Teaching for Learning: Intellectual Freedom
Student Snapshot: Students achieve intellectual and social development as responsible, contributing members of society.
Stripling (2015) states the following in regards to intellectual freedom “One would think that any environment of teaching and learning, especially one where inquiry and independent reading are promoted, would naturally foster intellectual freedom. … If school librarians want to establish a culture of intellectual freedom, they must exert strong leadership and sustained advocacy. ...School librarians must lead and advocate for a culture of intellectual freedom by enabling their school communities to take action in several realms: connections, policy, access, and student empowerment through inquiry and independent reading.”
*Source: Stripling, Barbara K. "Creating a culture of intellectual freedom through leadership and advocacy." Knowledge Quest, vol. 44, no. 1, 2015, pp. 14+.
Citation for the Photo: Evanston Public Library. Intellectual Freedom 2013 Award. 2013.
Intellectual Freedom 101: Strategies for School Libraries
Description: “The principles of intellectual freedom may be crystal clear, but often the situations school librarians face in applying them are not.” Librarians “from diverse backgrounds, representing numerous grade levels from K through 12, share their personal experiences in facing intellectual freedom situations in their schools, from books to websites to collection development.”
Resource/Citation: Peterson, Karyn M. "Intellectual Freedom 101: Strategies for School Libraries". School Library Journal, 10 Dec. 2013.
Office for Intellectual Freedom
Description: Established December 1, 1967, the Office for Intellectual Freedom is charged with implementing ALA policies concerning the concept of intellectual freedom as embodied in the Library Bill of Rights, the Association’s basic policy on free access to libraries and library materials.
Resource/Citation: American Librarian Association. “Office for Intellectual Freedom”. American Library Association.
What Do I Do If? Intellectual Freedom Dilemmas in School Libraries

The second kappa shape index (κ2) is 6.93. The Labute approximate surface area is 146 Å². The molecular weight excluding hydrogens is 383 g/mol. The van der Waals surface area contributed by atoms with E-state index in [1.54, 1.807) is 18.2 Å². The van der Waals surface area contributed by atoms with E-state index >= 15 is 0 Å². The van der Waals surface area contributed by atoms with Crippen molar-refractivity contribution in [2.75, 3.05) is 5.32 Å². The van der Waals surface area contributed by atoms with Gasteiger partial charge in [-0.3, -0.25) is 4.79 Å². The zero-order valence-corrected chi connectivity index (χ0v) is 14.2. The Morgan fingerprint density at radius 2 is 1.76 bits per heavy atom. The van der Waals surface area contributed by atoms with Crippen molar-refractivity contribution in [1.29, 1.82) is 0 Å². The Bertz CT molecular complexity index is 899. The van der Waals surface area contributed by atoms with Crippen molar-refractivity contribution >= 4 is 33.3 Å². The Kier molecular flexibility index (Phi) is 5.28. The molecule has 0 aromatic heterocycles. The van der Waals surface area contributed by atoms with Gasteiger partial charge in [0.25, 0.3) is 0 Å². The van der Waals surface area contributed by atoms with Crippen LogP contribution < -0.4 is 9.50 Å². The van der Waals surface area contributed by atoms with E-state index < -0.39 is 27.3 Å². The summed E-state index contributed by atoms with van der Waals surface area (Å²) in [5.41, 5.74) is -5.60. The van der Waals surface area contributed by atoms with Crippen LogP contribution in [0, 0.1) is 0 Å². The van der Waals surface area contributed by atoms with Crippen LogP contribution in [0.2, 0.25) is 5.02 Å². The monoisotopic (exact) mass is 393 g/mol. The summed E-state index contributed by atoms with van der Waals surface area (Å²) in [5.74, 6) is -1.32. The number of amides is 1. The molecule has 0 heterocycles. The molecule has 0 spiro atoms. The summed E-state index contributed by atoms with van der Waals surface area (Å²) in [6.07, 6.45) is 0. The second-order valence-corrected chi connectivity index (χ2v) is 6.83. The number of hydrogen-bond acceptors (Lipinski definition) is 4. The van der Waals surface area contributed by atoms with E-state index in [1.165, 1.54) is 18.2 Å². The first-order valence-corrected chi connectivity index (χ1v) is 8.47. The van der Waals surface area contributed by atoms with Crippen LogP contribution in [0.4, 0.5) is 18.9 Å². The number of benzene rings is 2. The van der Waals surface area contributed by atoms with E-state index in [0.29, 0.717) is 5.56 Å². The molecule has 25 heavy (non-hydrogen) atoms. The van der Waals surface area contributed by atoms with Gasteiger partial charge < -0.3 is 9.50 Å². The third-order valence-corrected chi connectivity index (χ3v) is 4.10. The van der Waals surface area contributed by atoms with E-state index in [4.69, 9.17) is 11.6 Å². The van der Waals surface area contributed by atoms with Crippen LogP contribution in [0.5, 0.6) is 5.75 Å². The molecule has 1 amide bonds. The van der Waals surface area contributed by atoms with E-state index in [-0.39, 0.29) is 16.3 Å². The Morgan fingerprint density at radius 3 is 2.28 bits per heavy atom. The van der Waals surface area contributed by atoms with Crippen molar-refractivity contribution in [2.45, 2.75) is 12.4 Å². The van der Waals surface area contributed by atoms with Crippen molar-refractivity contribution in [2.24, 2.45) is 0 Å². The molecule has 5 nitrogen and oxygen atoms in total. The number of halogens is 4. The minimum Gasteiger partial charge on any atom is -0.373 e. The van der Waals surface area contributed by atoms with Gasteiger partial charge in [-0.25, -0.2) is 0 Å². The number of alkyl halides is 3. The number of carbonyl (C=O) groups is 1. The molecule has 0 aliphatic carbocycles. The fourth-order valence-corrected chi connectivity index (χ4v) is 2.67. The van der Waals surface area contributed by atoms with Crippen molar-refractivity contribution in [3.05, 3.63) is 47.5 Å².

Description: This guide for librarians on intellectual freedom provides resources on viewpoint discrimination in Internet filtering, e-books and users’ rights, self-censorship, and challenges to resources containing controversial ideas.
Resource/Citation: "What Do I Do If? Intellectual Freedom Dilemmas in School Libraries.” Colchester High School, 2013.
Collaboratively Teaching Intellectual Freedom to Education Students
Description: “Together an education librarian and education professor developed a series of exercises for education students about intellectual freedom and book challenges.”
Resourc/Citation: Meyer, Nadean, and Darcy Bradley. “Collaboratively Teaching Intellectual Freedom to Education Students”. Education Libraries, vol. 36, no. 1, 2013, pp. 24-30. ERIC.
Watching What Students Read in the School Library
Description: An article about how a Florida school district is allows parents and guardians to review the titles of books their children check out from school libraries. At issue are parents determining what is or is not appropriate for their children to read as opposed to the district/school removing the book from the school library.
Resource/Citation: Adams, Helen, and Michael Robinson. “Watching What Students Read in the School Library”. American Library Association, 19 Oct. 2015.
Intellectual Freedom - Enduring Values in a Changing World
Description: An introduction is presented in which the editor discusses the three clusters of articles within the issue including how to create a culture of intellectual freedom based on the legal framework of minors' rights in school libraries, people and resources that can provide information about intellectual freedom, and specific intellectual freedom concerns including challenges, labeling, and privacy.
Citation: Adams, Helen R., and Trina Magi. "Intellectual Freedom - Enduring Values In A Changing World." Knowledge Quest, vol. 44, no. 1, 2015, pp. 6-7.
Creating a Culture of Intellectual Freedom Through Leadership and Advocacy
Description: Culture involves behavior, attitudes, beliefs, and invisible norms and expectations. The question for school librarians is: How is a culture of intellectual freedom built, and what is the role of the librarian? School librarians are expected to be instructional leaders from "the middle." They are not in positions of authority over other teachers, and yet they provide connective tissue across the school and often influence instructional strategies, the implementation of inquiry-based teaching, a focus on independent reading, the use of technology and resources, and the integration of skills instruction across the curriculum. If school librarians want to establish a culture of intellectual freedom, they must exert strong leadership and sustained advocacy. A culture of intellectual freedom, through equitable access and freedom of expression, empowers individuals and even schools to grow and change. This article explains how librarians can lead and advocate for a culture of intellectual freedom by enabling their school communities to take action in several realms: connections, policy, access, and student empowerment through inquiry and independent reading.